Just Say “No” to Drugs: Disability, Pharmaceuticals, and Scientific Ethics

Katherine Semmler, Chemistry, North Mecklenburg High School

Final Unit (PDF)     Implementing Common Core Standards (PDF)

200 Word Synopsis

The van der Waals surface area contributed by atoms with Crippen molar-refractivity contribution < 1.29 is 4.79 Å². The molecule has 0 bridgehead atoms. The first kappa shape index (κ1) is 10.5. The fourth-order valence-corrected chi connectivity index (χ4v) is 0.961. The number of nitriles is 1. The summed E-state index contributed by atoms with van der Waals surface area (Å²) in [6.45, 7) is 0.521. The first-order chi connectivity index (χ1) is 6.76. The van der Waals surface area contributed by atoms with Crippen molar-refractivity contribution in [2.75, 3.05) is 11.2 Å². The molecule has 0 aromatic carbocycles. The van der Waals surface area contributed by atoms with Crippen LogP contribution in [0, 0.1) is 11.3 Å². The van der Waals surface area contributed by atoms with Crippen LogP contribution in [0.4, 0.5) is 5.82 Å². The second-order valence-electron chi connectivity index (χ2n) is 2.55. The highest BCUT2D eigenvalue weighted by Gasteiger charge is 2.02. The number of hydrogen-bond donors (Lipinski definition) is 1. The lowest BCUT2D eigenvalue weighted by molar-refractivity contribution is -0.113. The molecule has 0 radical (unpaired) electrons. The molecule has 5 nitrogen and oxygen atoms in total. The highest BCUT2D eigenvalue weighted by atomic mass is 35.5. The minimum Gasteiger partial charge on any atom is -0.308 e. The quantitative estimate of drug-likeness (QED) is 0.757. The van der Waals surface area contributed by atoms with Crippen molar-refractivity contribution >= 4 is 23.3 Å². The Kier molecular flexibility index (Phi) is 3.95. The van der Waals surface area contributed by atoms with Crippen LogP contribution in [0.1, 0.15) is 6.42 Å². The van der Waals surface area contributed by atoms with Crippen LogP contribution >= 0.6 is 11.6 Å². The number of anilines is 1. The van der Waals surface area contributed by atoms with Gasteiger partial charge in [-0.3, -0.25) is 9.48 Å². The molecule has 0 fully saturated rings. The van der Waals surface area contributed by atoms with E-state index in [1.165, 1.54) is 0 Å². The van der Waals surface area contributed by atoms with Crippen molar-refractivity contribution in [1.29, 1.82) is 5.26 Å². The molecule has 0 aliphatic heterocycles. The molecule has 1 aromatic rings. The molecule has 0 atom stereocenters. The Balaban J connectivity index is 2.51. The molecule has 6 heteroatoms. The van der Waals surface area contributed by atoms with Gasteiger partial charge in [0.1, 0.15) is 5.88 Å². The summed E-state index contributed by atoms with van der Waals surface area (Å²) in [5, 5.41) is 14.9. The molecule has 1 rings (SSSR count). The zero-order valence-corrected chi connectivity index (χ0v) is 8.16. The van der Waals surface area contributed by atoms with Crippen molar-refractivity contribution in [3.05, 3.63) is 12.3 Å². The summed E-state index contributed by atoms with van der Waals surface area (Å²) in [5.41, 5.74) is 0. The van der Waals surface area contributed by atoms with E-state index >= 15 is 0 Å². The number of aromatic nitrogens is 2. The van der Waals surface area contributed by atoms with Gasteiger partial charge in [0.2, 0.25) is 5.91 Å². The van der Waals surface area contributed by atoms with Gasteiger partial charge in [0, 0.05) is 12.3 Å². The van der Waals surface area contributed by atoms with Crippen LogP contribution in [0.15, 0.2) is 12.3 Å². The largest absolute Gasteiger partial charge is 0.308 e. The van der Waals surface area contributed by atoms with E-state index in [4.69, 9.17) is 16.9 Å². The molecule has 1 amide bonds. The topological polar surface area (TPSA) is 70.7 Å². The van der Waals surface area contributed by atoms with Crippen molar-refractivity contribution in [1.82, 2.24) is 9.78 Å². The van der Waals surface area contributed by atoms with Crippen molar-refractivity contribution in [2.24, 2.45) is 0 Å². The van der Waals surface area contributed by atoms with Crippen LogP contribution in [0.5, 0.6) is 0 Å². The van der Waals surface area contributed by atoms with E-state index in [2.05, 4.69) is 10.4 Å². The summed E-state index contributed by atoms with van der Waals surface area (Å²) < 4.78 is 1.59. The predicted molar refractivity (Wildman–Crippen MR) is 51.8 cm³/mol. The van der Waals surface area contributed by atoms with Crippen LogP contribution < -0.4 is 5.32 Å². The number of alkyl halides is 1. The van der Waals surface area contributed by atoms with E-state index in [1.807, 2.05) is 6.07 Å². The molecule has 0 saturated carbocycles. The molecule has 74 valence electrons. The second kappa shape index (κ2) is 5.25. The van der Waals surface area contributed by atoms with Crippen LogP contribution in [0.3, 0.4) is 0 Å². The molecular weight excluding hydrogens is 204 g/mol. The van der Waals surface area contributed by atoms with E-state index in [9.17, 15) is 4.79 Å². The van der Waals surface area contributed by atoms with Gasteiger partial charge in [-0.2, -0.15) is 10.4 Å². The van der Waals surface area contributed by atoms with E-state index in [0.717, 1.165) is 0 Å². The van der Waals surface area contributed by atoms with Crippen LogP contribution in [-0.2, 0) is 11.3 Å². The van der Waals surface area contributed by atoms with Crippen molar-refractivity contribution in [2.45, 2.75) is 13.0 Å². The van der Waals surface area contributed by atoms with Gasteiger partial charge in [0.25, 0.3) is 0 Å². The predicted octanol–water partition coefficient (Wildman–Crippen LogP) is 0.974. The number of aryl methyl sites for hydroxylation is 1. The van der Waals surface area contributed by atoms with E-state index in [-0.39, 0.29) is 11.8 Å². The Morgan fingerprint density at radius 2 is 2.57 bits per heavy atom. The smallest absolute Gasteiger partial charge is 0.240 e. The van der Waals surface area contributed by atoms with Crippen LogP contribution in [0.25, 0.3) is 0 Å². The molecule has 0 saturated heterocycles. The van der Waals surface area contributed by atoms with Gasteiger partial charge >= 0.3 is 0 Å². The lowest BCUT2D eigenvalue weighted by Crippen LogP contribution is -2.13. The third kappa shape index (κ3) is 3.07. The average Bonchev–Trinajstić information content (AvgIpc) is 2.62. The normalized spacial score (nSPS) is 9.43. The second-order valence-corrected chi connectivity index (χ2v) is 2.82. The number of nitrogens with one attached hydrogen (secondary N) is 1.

Many scientific mistakes in the past century have led to the development of highly detailed and strongly debated scientific ethics. However, scientific ethics are not nearly as well covered in science classes today as pure scientific content. Standard curriculums generally do not cover scientific ethics at all. In this unit, students will focus on the use of art to provide a window in to the personal effects of disability, especially those disabilities that occur as a direct result of scientific negligence. Scientific negligence has led to very strict regulation of research practices. Students will use multiple methods to discover what research regulations exist and what happens when these regulations are not followed. Students will be given the opportunity to discuss and debate what entity bears responsibility when problems arise as a result of science. The goal of this curriculum unit is to understand the effects of chemicals on humans from multiple points of view and encourage development of a personal and global understanding of scientific ethics.